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Thursday, Jul 27, 2017
Local News

This debt collector has a heart

SARASOTA - Alex Nathan has something in common with the underwater homeowners he tries to help: The 30-year-old debt mediator and collections specialist has been there himself. Four years ago, Nathan lost his job as a home-improvement consultant for Sears and ended up moving into the Salvation Army's Sarasota homeless shelter with his father, who had a similar run of bad luck. With a broken laptop that would only recharge if held a certain way and a cellphone that would shut down on the 17th of every month until he paid $40 to turn it back on, Nathan battled to get his head above water financially. He got a temporary job as a debt mediator, in which he attempted to help people consolidate and reduce their debts. A short time later, he saw an article in the Herald-Tribune about how collections multimillionaire and angel investor Harvey Vengroff was offering free office space to entrepreneurs in return for a stake in their businesses.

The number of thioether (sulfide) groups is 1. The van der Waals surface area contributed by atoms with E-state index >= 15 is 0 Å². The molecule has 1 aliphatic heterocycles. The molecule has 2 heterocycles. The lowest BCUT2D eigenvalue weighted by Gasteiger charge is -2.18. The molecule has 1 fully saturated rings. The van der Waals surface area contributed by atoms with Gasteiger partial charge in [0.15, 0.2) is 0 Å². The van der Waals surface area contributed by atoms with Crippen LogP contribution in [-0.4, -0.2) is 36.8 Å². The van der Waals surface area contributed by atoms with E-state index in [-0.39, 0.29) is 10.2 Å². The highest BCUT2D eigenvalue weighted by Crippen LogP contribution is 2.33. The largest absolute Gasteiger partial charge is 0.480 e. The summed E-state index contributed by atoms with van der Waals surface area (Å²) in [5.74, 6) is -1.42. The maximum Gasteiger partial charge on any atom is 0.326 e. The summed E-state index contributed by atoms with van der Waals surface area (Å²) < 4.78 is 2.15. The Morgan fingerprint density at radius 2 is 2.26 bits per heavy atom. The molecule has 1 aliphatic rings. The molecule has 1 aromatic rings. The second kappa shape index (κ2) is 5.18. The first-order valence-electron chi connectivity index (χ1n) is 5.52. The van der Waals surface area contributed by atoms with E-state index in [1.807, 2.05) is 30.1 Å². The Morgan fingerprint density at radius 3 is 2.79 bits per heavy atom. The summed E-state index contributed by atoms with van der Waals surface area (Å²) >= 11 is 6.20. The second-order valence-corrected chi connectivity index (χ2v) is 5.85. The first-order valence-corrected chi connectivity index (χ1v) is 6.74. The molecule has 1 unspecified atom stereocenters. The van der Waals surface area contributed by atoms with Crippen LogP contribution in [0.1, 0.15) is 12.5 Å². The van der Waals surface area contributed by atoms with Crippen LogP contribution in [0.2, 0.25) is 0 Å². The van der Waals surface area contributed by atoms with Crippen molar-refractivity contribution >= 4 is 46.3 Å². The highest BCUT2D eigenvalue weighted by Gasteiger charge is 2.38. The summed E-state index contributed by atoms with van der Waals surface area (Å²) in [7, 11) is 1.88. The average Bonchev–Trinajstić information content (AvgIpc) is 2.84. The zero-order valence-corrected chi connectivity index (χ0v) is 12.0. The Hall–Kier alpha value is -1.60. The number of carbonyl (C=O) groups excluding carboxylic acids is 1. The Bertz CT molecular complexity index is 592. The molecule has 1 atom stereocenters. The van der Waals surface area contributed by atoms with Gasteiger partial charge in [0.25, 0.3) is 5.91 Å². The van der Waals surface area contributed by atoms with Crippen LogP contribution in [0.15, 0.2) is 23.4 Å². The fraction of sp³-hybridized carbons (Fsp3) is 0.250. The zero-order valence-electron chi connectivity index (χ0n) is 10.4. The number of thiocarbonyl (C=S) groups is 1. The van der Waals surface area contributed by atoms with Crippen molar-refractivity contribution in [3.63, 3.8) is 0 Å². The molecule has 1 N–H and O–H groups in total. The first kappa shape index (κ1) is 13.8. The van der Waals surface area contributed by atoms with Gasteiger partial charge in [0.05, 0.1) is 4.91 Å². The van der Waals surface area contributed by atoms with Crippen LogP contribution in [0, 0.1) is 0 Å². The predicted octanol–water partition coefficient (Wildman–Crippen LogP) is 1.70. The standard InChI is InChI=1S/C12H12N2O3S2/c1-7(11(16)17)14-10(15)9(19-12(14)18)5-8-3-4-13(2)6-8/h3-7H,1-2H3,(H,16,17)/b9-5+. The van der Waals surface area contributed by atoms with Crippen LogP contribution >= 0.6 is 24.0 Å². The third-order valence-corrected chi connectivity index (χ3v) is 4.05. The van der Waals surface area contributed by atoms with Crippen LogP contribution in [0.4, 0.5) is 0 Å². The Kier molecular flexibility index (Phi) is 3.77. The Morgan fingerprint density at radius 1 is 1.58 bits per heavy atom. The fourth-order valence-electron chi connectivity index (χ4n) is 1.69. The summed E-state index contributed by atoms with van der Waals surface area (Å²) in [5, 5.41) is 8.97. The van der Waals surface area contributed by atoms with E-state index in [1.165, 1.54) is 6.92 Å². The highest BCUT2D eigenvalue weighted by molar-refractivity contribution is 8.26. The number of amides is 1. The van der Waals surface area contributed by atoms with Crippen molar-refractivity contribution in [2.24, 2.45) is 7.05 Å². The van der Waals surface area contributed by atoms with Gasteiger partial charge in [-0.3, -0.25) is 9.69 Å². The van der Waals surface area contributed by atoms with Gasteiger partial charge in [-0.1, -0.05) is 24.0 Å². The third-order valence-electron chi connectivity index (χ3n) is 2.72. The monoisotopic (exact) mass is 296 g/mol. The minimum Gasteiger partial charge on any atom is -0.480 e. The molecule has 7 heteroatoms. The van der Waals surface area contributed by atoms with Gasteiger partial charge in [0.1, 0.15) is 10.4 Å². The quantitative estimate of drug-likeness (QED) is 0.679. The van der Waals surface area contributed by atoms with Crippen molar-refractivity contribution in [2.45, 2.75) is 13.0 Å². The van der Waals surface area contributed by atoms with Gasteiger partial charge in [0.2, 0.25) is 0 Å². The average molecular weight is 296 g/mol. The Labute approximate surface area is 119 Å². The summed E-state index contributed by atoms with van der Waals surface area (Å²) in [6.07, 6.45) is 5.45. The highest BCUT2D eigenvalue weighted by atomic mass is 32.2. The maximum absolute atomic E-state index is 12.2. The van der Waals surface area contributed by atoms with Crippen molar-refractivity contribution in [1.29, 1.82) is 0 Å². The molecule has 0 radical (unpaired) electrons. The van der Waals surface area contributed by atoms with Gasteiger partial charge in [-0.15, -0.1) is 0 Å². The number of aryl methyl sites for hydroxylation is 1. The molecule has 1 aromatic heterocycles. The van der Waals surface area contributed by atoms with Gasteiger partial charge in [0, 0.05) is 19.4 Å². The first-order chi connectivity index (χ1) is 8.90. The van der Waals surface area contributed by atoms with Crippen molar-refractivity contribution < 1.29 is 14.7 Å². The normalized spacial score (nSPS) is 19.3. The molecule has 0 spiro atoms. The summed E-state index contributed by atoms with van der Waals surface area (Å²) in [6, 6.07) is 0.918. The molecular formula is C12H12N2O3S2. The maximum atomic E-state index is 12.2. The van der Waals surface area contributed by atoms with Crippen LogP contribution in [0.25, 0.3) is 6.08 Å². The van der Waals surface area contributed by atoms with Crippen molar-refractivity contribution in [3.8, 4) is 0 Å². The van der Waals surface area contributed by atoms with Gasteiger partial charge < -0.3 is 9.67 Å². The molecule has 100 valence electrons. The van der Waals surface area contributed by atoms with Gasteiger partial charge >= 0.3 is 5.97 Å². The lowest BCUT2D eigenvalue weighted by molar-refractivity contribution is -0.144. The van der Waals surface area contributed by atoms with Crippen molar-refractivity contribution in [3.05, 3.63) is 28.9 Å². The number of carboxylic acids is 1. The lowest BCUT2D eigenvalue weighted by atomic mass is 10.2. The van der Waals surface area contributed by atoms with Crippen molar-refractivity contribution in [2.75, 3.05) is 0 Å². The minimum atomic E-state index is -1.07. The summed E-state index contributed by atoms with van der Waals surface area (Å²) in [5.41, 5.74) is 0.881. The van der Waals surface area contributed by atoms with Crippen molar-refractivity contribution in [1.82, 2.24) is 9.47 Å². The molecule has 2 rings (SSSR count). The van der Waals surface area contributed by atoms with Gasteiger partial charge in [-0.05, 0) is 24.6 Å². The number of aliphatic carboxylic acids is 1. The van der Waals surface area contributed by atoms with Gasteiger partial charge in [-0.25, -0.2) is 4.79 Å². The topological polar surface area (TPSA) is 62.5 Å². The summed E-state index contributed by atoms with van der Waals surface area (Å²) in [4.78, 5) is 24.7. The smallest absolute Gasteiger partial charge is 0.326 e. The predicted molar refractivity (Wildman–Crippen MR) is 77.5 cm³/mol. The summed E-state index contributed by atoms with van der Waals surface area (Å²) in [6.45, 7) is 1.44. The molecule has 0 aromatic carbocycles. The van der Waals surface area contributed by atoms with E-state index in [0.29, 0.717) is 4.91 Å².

A week after their first meeting, Vengroff called Nathan and told him he saw some synergies with what the young man was doing. "I got dressed at the homeless shelter and went to his office, where I met with his entire board," Nathan said. "I said a little prayer and the next thing I know, they have me going over the details of my business plan on a whiteboard." Since then, Nathan's debt-mediation business, Legal Debt Solutions, has taken off. The company helps people who have unmanageable credit card bills reduce their payments and, with Vengroff's backing, offers options for people underwater on their mortgages. Jennifer Currier, 31, a nurse and a single mother of three, is one of the people who Nathan and Vengroff have helped. An admitted shopaholic, Currier said she had run up high credit card bills during the economic boom of the mid-2000s. At the same time, she was trying to help a sister with financial problems. She struggled to pay her $1,250-per-month rent, and hospital, automobile, insurance, telephone, utility and babysitting bills. Nathan and Vengroff found her a refurbished house off Bee Ridge Road that she could rent for $900 a month with an option to buy. They also worked to reduce her debts and to improve her credit. "I'm a shopaholic and telling myself 'no' is extremely hard," Currier said. "But I realized that at some point I had to grow up and get on the ball and have something to show for it." For Nathan, Currier typifies the people who got into trouble during the housing bubble. She is also emblematic of their desire to make things right, he said. Both Nathan and Vengroff freely acknowledge they make a lot of money by helping people cut their debts. If someone owes $100,000 in credit card bills, Nathan and Vengroff can earn as much as $10,000 over a two-year period by reducing that person's total debt. "We get 5 (percent) to 10 percent of their total debt paid over 24 to 48 months," Nathan said. Like other debt consolidators, Nathan and Vengroff take one person's debts and pool them with hundreds of others in the same situation. They then negotiate with creditors such as Visa or Bank of America to cut the debt of all the people in the pool. The creditors benefit because the debtors do not seek bankruptcy, in which the court can wipe out the debts, Nathan said. The debtors benefit because they discharge some debts and can begin to repair their credit. Rather than being ashamed of the financial problems he went through, Nathan wears them as a badge of honor. Nathan was laid off at Sears in 2008. He lost his house shortly after, and he lived out of his car and on friends' couches before moving into the Salvation Army's homeless shelter. Even after landing his first debt-mediation job, his troubles were not over. His employer stiffed him out of a commission that he had earned, Nathan said. That was when he decided to provide the same services on his own. Every day, he would get up at 5:30 a.m., take the bus to a Starbucks and make calls and return emails from clients and their creditors.
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